Table of Contents
- Types Of Work Affecting Eligibility For Social Security Benefits
- 1. Self-Employment
- 2. Employment with a Non-covered Employer
- 3. Non-Work Income
- 4. Military Service
- 5. Part-Time Work
- 6. Seasonal Work
- Substantial Gainful Activity (SGA)
- Special Rules For Blind Individuals And Non-Blind Individuals
- How To Calculate Countable Income From Employment
- Countable Earned Income
- Unearned Income And Benefit Payments
- Factors That Affect Your Eligibility For Benefits
- The Application Process And Tips For Successful Claimants
- Finding A Disability Advocate Or Lawyer
- Filing An Application For Disability Benefits
- Can You Work While Applying For Social Security Disability?
If you have a disability or chronic illness, you may be eligible for Social Security benefits. But if you plan to work while applying for Social Security Disability benefits, it’s important to understand how the process works and what types of work may affect your eligibility.
Self-employed individuals, including independent contractors, freelancers, and sole proprietors, may be eligible for Social Security benefits, depending on the amount and type of their earnings.
2. Employment with a Non-covered Employer
Some employers, such as state and local governments, do not participate in the Social Security program. If an individual works for such an employer, they may not be eligible for Social Security benefits.
3. Non-Work Income
Income from sources such as investments, pensions, or annuities may affect an individual’s eligibility for Social Security benefits.
4. Military Service
Military service may affect an individual’s eligibility for Social Security benefits, depending on the length and type of service.
5. Part-Time Work
Individuals may be eligible for Social Security benefits if they work part-time and their earnings meet certain requirements.
6. Seasonal Work
Seasonal work, such as farming or fishing, may affect an individual’s eligibility for Social Security benefits, depending on the amount and type of their earnings.
Substantial Gainful Activity (SGA)
SGA is defined as any work that earns you more than a certain monthly amount. The SSA sets the SGA limit each year based on the average wage index. For 2021, the limit is $1,310 per month for non-blind individuals and $2,190 per month for blind individuals. If you earn more than the SGA limit, you’re not eligible for disability benefits.
Special Rules For Blind Individuals And Non-Blind Individuals
If you’re a blind individual, the SSA has special rules for determining if your work is considered SGA. The SSA considers any work activity that requires special skills or abilities to be SGA and can count it against your eligibility for benefits.
For non-blind individuals, the SSA considers any work activity that requires significant physical or mental effort to be SGA. This includes full-time, part-time, and seasonal work.
How To Calculate Countable Income From Employment
In order to determine if your work is considered SGA, the SSA will look at the amount of money you’re earning from your job. This includes any wages, salary, or other payments you’re receiving.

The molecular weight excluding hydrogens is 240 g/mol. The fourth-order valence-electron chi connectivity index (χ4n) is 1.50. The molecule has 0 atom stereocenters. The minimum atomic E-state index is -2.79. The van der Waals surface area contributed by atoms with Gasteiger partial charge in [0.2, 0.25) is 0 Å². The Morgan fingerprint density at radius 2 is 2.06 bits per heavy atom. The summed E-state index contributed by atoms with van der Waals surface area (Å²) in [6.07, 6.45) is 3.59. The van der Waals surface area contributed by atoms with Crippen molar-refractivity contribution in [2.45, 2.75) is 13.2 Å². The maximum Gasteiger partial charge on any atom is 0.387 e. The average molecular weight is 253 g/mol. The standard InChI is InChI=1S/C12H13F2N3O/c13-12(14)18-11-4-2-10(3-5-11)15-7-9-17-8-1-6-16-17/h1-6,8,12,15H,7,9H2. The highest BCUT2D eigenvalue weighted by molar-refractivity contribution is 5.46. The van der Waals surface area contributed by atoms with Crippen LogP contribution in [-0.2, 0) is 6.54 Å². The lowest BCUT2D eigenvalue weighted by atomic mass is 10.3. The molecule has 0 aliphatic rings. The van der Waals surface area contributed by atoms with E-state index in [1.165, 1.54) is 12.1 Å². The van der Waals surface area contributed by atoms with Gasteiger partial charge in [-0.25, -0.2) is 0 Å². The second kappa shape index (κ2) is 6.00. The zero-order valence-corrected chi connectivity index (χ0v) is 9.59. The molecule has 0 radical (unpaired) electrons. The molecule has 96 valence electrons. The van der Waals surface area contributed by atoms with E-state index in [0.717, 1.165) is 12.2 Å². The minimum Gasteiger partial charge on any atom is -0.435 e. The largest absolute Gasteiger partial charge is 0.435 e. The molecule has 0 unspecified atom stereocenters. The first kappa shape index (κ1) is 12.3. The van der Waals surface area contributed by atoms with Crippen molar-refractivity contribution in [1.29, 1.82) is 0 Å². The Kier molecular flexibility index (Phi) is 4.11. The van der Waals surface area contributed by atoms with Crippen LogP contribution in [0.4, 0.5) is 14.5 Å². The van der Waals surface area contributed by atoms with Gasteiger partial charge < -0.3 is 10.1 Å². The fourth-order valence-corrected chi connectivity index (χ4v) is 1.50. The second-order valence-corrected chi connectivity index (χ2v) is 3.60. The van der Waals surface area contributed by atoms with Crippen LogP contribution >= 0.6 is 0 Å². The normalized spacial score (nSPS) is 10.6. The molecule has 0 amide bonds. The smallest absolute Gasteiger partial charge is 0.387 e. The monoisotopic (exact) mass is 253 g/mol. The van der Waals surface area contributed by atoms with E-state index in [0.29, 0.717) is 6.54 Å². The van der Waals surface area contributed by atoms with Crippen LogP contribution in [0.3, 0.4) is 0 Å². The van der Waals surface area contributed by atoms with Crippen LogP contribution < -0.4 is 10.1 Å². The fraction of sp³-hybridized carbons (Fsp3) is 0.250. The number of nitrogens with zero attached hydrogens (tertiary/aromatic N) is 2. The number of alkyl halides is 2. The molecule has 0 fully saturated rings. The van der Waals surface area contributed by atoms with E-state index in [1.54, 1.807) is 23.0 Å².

Countable Earned Income
The SSA considers all income you receive from employment to be countable income. This includes wages, salary, tips, bonuses, commissions, and any other payments you receive for work performed.
Unearned Income And Benefit Payments
In addition to your earned income, the SSA considers any unearned income, such as Social Security benefits, pension payments, or income from investments, as countable income.
Factors That Affect Your Eligibility For Benefits
In addition to the amount of money you’re earning from your job, the SSA will also look at other factors when determining your eligibility for benefits. These factors include the type of work you’re doing, how often you work, and whether you can perform your duties.
The Application Process And Tips For Successful Claimants
Once you’ve determined that you’re eligible for Social Security disability benefits, you must complete the application process. This process can be confusing and complicated, so it’s important to understand the steps you need to take and the documents you need to submit.
Finding A Disability Advocate Or Lawyer
If you need help with the application process, you may want to consider finding a disability advocate or lawyer. An advocate or lawyer can help you navigate the process and ensure your application is complete and accurate.
Filing An Application For Disability Benefits
Once you understand the process and have all the necessary documents, you can file an application for Social Security disability benefits. The SSA will review your application and make a decision on your eligibility. If approved, you will begin receiving benefits.
Working while applying for Social Security Disability benefits can be complicated, but it is possible. It’s important to understand the types of work that can affect your eligibility and how to calculate your countable income.
You may also want to consider finding an advocate or lawyer to help you through the application process. With the right guidance, you can successfully apply for Social Security disability benefits.
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